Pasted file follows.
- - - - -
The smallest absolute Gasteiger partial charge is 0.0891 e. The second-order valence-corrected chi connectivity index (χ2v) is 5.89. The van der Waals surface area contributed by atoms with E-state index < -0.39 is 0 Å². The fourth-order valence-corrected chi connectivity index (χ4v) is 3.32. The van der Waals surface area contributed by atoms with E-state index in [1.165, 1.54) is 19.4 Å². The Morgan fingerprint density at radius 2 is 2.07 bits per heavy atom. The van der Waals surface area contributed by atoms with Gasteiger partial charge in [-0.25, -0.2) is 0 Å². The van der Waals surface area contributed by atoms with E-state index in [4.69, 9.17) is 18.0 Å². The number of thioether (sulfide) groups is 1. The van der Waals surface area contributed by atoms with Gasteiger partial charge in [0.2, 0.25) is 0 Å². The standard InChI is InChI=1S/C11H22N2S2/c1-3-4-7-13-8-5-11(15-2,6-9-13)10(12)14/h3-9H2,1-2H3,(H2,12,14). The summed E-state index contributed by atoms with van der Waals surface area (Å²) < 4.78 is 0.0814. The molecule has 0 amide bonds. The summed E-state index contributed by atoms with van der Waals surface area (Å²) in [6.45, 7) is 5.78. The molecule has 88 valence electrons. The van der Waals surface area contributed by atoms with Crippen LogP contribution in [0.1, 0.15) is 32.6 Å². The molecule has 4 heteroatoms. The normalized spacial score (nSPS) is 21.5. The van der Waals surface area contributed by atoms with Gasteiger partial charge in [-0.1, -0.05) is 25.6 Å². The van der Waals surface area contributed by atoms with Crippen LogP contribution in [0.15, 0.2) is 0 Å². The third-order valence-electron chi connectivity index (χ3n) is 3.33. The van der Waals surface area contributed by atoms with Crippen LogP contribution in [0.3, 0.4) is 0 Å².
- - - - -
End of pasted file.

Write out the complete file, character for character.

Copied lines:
The smallest absolute Gasteiger partial charge is 0.0891 e. The second-order valence-corrected chi connectivity index (χ2v) is 5.89. The van der Waals surface area contributed by atoms with E-state index < -0.39 is 0 Å². The fourth-order valence-corrected chi connectivity index (χ4v) is 3.32. The van der Waals surface area contributed by atoms with E-state index in [1.165, 1.54) is 19.4 Å². The Morgan fingerprint density at radius 2 is 2.07 bits per heavy atom. The van der Waals surface area contributed by atoms with Gasteiger partial charge in [-0.25, -0.2) is 0 Å². The van der Waals surface area contributed by atoms with E-state index in [4.69, 9.17) is 18.0 Å². The number of thioether (sulfide) groups is 1. The van der Waals surface area contributed by atoms with Gasteiger partial charge in [0.2, 0.25) is 0 Å². The standard InChI is InChI=1S/C11H22N2S2/c1-3-4-7-13-8-5-11(15-2,6-9-13)10(12)14/h3-9H2,1-2H3,(H2,12,14). The summed E-state index contributed by atoms with van der Waals surface area (Å²) < 4.78 is 0.0814. The molecule has 0 amide bonds. The summed E-state index contributed by atoms with van der Waals surface area (Å²) in [6.45, 7) is 5.78. The molecule has 88 valence electrons. The van der Waals surface area contributed by atoms with Crippen LogP contribution in [0.1, 0.15) is 32.6 Å². The molecule has 4 heteroatoms. The normalized spacial score (nSPS) is 21.5. The van der Waals surface area contributed by atoms with Gasteiger partial charge in [-0.1, -0.05) is 25.6 Å². The van der Waals surface area contributed by atoms with Crippen LogP contribution in [0.15, 0.2) is 0 Å². The third-order valence-electron chi connectivity index (χ3n) is 3.33. The van der Waals surface area contributed by atoms with Crippen LogP contribution in [0.3, 0.4) is 0 Å².